President Joe Biden has signed a bill into law that will finance the government until early December, avoiding yet another government shutdown.
The law was narrowly enacted by Congress only hours before money ran out, forcing government museums, national parks, and safety programs to close.
Money for storm assistance and Afghan refugees is also included in the measure.
A separate vote on President Biden’s $1 trillion (£750 billion) infrastructure plan has been postponed.
Mr. Biden, who signed the law avoiding a government shutdown with only hours to spare, said its success “reminds us that bipartisan collaboration is possible.”
Federal agencies will not have to close on Friday as a result of the freshly authorized money, and hundreds of thousands of government employees will not have to take unpaid vacation.
Given the current Covid-19 epidemic, the possible impact on health services was of special concern. In the case of a shutdown, the Health and Human Services Department (HHS) may have been compelled to send up to 43% of its employees home, according to a plan developed by HHS.
Republicans and Democrats in the Senate reached an agreement on Wednesday night to keep the government running until December 3 through a temporary budget known as a continuing resolution.
On Thursday, the bill cleared the Senate by a vote of 65 to 35, with 15 Republicans voting in favor. It passed the lower chamber, the House of Representatives, by a vote of 254 to 175.
It comes in the midst of a week full of other policy challenges, including the delicate discussions over President Biden’s economic program.
House Speaker Nancy Pelosi had announced she would hold a vote on the infrastructure measure late Thursday, but it was postponed until at least Friday due to severe divisions between the Democratic party’s progressive and centrist wings.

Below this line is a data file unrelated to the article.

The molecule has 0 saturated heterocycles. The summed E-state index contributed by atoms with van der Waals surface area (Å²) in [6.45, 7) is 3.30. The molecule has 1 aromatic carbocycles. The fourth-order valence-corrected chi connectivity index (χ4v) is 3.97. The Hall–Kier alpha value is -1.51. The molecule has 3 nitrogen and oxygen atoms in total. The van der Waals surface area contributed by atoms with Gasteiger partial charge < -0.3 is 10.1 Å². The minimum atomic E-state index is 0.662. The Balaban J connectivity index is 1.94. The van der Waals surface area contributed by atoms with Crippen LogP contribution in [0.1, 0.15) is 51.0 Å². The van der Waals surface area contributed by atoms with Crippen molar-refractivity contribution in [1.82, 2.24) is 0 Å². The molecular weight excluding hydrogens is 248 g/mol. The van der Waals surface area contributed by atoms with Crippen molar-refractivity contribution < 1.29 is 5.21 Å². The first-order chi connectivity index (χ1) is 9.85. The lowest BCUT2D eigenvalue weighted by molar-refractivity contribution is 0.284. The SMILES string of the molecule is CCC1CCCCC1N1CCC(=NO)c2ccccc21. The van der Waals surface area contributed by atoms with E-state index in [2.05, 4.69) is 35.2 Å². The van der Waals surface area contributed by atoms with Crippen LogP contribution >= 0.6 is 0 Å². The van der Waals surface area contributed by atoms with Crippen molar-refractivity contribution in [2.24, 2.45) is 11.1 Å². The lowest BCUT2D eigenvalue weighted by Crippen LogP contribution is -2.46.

Progressives have refused to endorse the law until a second, more comprehensive measure dealing with climate change and social welfare is agreed.
The postponement, according to party officials, is only a short setback.
The infrastructure plan would allocate $550 billion to roads, bridges, broadband, and other domestic needs.
Another critical deadline that Congress must meet is the US government’s borrowing ceiling, which will be reached in the coming weeks.
Treasury Secretary Janet Yellen warned this week that the US debt ceiling, or the limit on how much the government can borrow, will be reached by October 18.
It has generated apocalyptic predictions of a national debt default that may have far-reaching consequences for the US and the global economy.
The US government will be able to fulfill its existing obligations if the debt ceiling is raised. Though improbable, defaulting may precipitate an economic collapse, causing millions of Americans who rely on federal paycheques or help to go without.
The Democratic-controlled House had already passed a bill last week that would keep the government open while also suspending the debt ceiling.
The bill was rejected in the Senate by Republicans, who cited the Biden administration’s plans to enact trillions of dollars in new spending as a rationale for not raising the debt ceiling.